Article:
“‘You are our franchise player. You are our go-to player. I need you to be aggressive,'” Malone told him. “He took that to heart.”

Millsap echoed Malone’s message: Jokic shouldn’t be bashful about taking over.

“He’s such a humble guy that sometimes he looks for me to do things, and it’s him. He’s our team,” Millsap said. “He makes a lot of things go for us, so he’s got to continue to stay aggressive. I’m here to help him and back him in any way possible.”

Jokic went for 36 points Denver’s next time out. He carried the Nuggets down the stretch, averaging 24 points on 53.8 percent shooting, 11.5 rebounds and 6.4 assists their final 18 games. Jokic was the best player on the floor in Denver’s do-or-die game against the Minnesota Timberwolves on the final night of the regular season. Denver lost a heartbreaker in overtime, but it became clear over the final month of the season that Jokic was worth building around. The Nuggets signed him to a five-year deal worth $148 million in July, tethering themselves to a star who was only beginning to understand how good he could be.

The crowds have gotten bigger and the lights a little brighter. The Nuggets were dead last in home attendance in 2016-17, drawing an average of 14,770 fans per game. This year they’ve climbed to 16th. Nearly 18,000 people pack Pepsi Center to watch the best show in town. The TV cameras have followed.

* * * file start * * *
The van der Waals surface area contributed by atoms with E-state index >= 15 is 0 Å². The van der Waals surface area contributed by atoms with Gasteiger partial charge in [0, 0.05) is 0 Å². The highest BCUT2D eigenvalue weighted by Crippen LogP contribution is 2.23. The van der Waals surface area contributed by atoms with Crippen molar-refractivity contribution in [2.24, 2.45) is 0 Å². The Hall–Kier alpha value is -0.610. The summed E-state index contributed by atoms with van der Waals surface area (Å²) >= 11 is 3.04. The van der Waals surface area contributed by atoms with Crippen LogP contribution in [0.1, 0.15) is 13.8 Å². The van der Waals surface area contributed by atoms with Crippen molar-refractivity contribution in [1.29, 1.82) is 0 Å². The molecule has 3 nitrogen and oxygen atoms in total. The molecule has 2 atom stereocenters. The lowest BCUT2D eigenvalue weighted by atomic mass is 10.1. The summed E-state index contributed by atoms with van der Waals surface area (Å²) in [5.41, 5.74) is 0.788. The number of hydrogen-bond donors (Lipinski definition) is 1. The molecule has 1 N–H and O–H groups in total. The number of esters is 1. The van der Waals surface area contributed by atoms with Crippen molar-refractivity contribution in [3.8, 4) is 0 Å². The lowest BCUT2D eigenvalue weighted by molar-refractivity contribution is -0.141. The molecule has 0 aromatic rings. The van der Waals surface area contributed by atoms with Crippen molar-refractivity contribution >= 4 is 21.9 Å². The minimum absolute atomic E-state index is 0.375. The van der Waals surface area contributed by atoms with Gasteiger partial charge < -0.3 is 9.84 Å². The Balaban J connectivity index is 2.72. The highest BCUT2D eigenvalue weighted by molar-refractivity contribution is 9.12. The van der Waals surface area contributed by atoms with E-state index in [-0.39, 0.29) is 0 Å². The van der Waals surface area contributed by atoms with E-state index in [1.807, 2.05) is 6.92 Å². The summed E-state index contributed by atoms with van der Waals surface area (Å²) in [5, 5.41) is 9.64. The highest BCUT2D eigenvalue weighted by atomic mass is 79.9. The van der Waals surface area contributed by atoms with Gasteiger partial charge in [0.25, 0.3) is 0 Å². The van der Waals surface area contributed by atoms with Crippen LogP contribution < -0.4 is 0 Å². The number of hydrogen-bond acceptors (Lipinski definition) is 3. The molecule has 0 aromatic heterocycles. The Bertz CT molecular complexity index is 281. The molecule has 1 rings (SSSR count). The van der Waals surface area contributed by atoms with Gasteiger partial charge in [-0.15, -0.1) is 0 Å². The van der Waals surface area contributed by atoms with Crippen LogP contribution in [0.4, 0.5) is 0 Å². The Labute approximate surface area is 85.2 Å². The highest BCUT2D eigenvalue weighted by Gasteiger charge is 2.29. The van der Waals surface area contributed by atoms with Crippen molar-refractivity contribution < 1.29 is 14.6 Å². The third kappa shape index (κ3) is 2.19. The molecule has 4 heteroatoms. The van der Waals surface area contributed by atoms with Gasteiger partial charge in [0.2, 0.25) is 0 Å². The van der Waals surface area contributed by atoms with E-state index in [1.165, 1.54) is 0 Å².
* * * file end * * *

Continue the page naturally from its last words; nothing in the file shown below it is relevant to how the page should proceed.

“Bright,” said Jokic, using his right hand to shield a light pointing at him as the media closed in following shootaround Wednesday.

If Jokic is still learning to deal with the attention, it hasn’t affected his play on the court. The Nuggets are cruising despite injuries to three starters (Paul Millsap, Will Barton and Gary Harris), their projected sixth man (Isaiah Thomas) and 2018 first-round pick (Michael Porter Jr.).

“He is a Most Valuable Player candidate,” Malone said after Jokic roasted the Mavericks for 36 points and 16 rebounds.

Before Jokic returned to his home in Sombor, Serbia, this summer, Malone asked him to work on defense. Staying in front of smaller, quicker players in space has been Jokic’s biggest Achilles’ heel in the early part of his career. In March, Thomas, then with the Lakers, crossed over Jokic so hard he had time to twist his head around and laugh as he drove in for an uncontested layup.

Jokic trains with his godfather, Nebojsa Vagic, during the offseason. An assistant coach with the Russian club BC Avtodor Saratov, Vagic has known Jokic since he was a boy. This summer Vagic devised a regimen that focused on leg training and lateral quickness. Their work is paying off. Jokic is no longer a liability defending the pick and roll. The Nuggets are fourth in defensive rating after three consecutive seasons in the bottom 10.

“He likes to do his job,” Vagic said. “But he doesn’t like all the lights in the theatre to be pointing on him at all times. He doesn’t run away from responsibilities or even saying he’s a leader. But he doesn’t want to be too transparent.”